The Conversations & Connections 2011 writer’s conference last Saturday, while a bit elitist, was a good experience. I came away with my brain full and with new friends.
Would I go back? Yes. The money made it worth it, but I would get a motel room. The drive from Richmond was a bear.
Will I ever be a serious literary writer? Probably not, but I would send short stories in just to see what happened.
I have to admit, when pitching my zombie story I got a kick at the look of horror that crossed one of the literary magazine editor’s face. And I give props to the other editor who scanned the first two pages and moved on to the third page before pulling herself out because she was only suppose to read the first two pages. She regretfully informed me that her publication had no place for zombies but she loved my character and voice.
I learned that social media (Twitter & Facebook) is as successful as the person is comfortable with it. Most of the data seems to be anecdotal at this time, but it is a vehicle for getting a network in place. Like anything it takes time and effort to work it. These are simply tools to help.
Another session I enjoyed was what editors liked and disliked. Top pet peeves? KNOW YOUR MARKET!!!!! If you aren’t familiar with what the magazine publishes, get familiar with it. Don’t waste your time or the time of the editor sending them material that won’t fit their market. Second, understand their submission guidelines. Pay attention to word count, formatting, etc. It will make a difference. The rest? Every editor illustrated how subjective taste was. But they were all after one thing – a well written, compelling story.
The last highlight was Steven Almond. Going into his keynote address, I’ll be honest, I had no expectations and might have missed him for lunch. I’m so glad I didn’t. What a wonderful, honest, irreverent, foul-mouthed individual. If I were to have him as an instructor, I would spent have my time cursing his very existence then thanking him for teaching me how to write honestly. I’m pretty sure he would have constantly been calling me a prude and telling me how repressed I was. I would have been telling himTMI could be a crime.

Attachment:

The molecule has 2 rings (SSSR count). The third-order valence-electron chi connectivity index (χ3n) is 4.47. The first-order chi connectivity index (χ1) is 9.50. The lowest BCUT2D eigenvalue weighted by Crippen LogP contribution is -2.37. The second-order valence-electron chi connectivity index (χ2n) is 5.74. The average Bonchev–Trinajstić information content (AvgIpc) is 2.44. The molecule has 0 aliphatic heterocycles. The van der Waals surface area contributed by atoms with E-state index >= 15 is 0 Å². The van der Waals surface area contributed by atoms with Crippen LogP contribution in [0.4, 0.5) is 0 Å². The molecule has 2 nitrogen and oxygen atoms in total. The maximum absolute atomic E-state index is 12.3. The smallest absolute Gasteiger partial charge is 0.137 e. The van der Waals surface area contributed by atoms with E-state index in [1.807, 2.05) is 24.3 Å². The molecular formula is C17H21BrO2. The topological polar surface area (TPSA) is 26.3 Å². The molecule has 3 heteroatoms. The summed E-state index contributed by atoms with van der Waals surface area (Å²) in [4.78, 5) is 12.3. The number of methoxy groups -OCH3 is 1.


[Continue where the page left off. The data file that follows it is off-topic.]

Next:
The theme through out his keynote was about ‘setting the bar a little lower.’ That wasn’t to imply your personal standards should be lowered, it was about setting aside your preconceived notions of what ‘GOOD’ writing is and JUST F$%#$KING WRITE! Let the words happen. The story you are trying to tell will come.
Isn’t that really the lesson of life? When we try to force anything I find that we get stuck. When we are relaxed, not worried about the end result, but concentrating on the journey, every thing will be resolved, revealed, and, finally, completed or concluded. How amazingly freeing is that?
The funny thing is that this truth is a truth as old as time. We tied ourselves in knots about ours beliefs, our talents, and our work. We simply need to work on being satisfied with ourselves than coveting the successes of others.
Be genuinely happy for them, but do not covet what they have. It will destroy your soul. It will destroy your drive your drive to create in any capacity. DON’T DO IT!
Exercise the ability to live in the now. The future will take care of it self based on the decisions you make today. Envy, self doubt, and avarice are all killers of creativity. There will always be someone better and some worse than you. It is up to you to be the best YOU can be.
If you invest in your self, the way you invest in the negativity. The returns are guaranteed to be better.